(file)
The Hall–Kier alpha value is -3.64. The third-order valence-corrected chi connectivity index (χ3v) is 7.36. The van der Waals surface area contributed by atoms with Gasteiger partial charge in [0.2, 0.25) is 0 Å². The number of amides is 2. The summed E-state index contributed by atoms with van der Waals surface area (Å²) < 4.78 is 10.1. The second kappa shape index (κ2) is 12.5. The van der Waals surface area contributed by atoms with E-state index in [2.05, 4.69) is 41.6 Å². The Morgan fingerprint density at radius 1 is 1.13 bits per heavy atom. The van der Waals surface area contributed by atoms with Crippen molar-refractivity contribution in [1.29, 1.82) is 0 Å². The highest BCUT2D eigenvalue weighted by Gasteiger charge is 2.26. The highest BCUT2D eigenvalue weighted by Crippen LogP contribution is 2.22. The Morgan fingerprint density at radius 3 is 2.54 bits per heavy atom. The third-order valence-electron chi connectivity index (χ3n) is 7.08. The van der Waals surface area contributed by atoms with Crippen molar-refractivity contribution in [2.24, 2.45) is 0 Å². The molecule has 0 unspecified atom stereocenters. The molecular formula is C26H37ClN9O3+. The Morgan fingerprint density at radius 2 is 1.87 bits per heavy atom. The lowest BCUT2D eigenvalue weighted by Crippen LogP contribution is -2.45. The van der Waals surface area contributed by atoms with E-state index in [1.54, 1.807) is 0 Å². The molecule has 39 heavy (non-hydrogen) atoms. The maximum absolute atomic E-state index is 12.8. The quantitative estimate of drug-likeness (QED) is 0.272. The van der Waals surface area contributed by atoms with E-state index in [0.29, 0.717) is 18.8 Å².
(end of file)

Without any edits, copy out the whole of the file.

The Hall–Kier alpha value is -3.64. The third-order valence-corrected chi connectivity index (χ3v) is 7.36. The van der Waals surface area contributed by atoms with Gasteiger partial charge in [0.2, 0.25) is 0 Å². The number of amides is 2. The summed E-state index contributed by atoms with van der Waals surface area (Å²) < 4.78 is 10.1. The second kappa shape index (κ2) is 12.5. The van der Waals surface area contributed by atoms with E-state index in [2.05, 4.69) is 41.6 Å². The Morgan fingerprint density at radius 1 is 1.13 bits per heavy atom. The van der Waals surface area contributed by atoms with Crippen molar-refractivity contribution in [1.29, 1.82) is 0 Å². The highest BCUT2D eigenvalue weighted by Gasteiger charge is 2.26. The highest BCUT2D eigenvalue weighted by Crippen LogP contribution is 2.22. The Morgan fingerprint density at radius 3 is 2.54 bits per heavy atom. The third-order valence-electron chi connectivity index (χ3n) is 7.08. The van der Waals surface area contributed by atoms with Crippen molar-refractivity contribution in [2.24, 2.45) is 0 Å². The molecule has 0 unspecified atom stereocenters. The molecular formula is C26H37ClN9O3+. The Morgan fingerprint density at radius 2 is 1.87 bits per heavy atom. The lowest BCUT2D eigenvalue weighted by Crippen LogP contribution is -2.45. The van der Waals surface area contributed by atoms with E-state index in [1.54, 1.807) is 0 Å². The molecule has 39 heavy (non-hydrogen) atoms. The maximum absolute atomic E-state index is 12.8. The quantitative estimate of drug-likeness (QED) is 0.272. The van der Waals surface area contributed by atoms with E-state index in [0.29, 0.717) is 18.8 Å².